Storm hammers Colorado plains, brings snow to mountain resorts | AspenTimes.com
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Storm hammers Colorado plains, brings snow to mountain resorts

Aspen Times staff
and The Associated Press
Aspen, CO Colorado
Janet Urquhart/The Aspen TimesA crowd gathers at the Aspen Mountain gondola Monday morning. The Aspen Skiing Co. reported 7 inches of fresh snow on the mountain early in the day.
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DENVER – A winter storm has prompted Colorado authorities to close eastbound Interstate 70 from Denver almost to the Kansas state line. Meanwhile, in Aspen, skiers and snowboarders awoke to reports of 5 to 7 inches of fresh snow on local slopes.

Both Aspen Mountain and Snowmass reported 7 inches of new snow early Monday. By late morning, after light snow continued to fall, Buttermilk was boasting 8 inches. The sun was shining as the noon hour approached.

At ski resorts elsewhere around Colorado, snow totals varied greatly. Powderhorn in the far western part of the state, reported 19 inches and Steamboat posted 27 inches in its morning report. Telluride reported 9 inches, while Vail, Winter Park and Crested Butte all had 4 inches. Sunlight Mountain Resort near Glenwood springs reported 1 inch of new snow.

In eastern and northeastern Colorado, the National Weather Service said snow was falling at 1 to 2 inches an hour on Monday morning.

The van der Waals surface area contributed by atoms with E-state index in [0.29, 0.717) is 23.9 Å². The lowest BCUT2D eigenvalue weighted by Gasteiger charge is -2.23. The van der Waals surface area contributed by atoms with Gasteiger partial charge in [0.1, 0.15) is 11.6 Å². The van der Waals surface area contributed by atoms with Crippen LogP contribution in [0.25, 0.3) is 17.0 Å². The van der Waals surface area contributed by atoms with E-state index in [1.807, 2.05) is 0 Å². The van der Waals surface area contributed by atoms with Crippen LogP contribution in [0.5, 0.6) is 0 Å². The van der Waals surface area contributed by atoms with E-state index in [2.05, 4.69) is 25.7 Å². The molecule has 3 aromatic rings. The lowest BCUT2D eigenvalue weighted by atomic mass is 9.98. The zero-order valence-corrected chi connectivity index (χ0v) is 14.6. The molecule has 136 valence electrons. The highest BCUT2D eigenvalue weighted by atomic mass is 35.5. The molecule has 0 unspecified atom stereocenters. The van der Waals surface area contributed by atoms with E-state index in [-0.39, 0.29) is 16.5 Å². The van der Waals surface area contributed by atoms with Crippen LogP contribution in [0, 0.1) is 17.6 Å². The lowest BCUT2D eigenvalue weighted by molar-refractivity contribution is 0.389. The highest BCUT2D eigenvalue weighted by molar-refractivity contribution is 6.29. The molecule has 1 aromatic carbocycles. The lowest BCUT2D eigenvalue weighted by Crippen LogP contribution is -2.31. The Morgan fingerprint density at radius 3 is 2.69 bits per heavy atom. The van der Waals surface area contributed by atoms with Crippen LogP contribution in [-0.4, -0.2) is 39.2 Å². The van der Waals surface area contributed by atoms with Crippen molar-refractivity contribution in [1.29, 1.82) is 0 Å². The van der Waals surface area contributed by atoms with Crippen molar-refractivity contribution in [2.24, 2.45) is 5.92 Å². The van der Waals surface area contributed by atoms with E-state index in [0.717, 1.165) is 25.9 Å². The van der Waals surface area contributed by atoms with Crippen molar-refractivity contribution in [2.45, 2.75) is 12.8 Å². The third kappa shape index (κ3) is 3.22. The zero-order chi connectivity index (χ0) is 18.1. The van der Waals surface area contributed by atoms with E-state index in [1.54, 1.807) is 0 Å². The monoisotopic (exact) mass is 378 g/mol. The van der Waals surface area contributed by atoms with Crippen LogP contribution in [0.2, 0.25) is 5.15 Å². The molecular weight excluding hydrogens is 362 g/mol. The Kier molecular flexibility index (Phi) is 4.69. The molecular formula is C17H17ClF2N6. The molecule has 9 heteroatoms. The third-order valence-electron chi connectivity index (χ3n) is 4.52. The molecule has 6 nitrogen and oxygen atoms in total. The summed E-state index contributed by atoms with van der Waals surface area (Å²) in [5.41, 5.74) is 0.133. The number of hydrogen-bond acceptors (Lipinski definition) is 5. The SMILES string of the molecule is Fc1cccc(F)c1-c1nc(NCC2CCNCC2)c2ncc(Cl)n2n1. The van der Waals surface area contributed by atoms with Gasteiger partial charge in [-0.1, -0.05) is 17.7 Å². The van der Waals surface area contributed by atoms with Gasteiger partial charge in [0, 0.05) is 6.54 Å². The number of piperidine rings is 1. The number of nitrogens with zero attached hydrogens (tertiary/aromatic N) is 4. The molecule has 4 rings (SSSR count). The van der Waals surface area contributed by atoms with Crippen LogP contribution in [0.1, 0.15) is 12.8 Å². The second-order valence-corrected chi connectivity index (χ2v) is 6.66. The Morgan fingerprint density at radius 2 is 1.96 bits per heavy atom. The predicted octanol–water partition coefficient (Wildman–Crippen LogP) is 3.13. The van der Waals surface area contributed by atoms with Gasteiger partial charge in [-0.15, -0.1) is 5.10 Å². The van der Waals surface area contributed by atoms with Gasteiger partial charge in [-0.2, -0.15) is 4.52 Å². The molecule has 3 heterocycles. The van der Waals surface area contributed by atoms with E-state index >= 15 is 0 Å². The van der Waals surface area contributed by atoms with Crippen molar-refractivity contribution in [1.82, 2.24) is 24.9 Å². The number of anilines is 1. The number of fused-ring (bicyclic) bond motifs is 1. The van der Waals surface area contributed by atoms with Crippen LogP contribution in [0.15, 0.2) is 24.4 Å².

The storm was moving fast and snow of 2 to 5 inches were expected before it moves into Kansas. Wind gusts of up to 40 mph are expected to limit visibility.

Eastbound I-70 is closed from Airpark Road outside Denver to Burlington, a distance of nearly 150 miles. Numerous accidents also closed eastbound I-70 near Rifle, in western Colorado.

U.S. 36 in northeastern Colorado is closed in both directions for 35 miles between Watkins and Last Chance.

Go to http://www.cotrip.org for updated road conditions around the state.

The Colorado Avalanche Information Center says avalanche danger is high in the northern San Juan Mountains, around Steamboat Springs and in the Flat Tops Mountains.

In the Aspen zone, the avalanche danger was rated considerable on most aspects Monday. “Triggered avalanches are likely on many slopes at all elevations. Natural avalanches are possible today, as well,” the CAIC said. “Some of these avalanches will be deep slabs failing in weak layers near the ground.”


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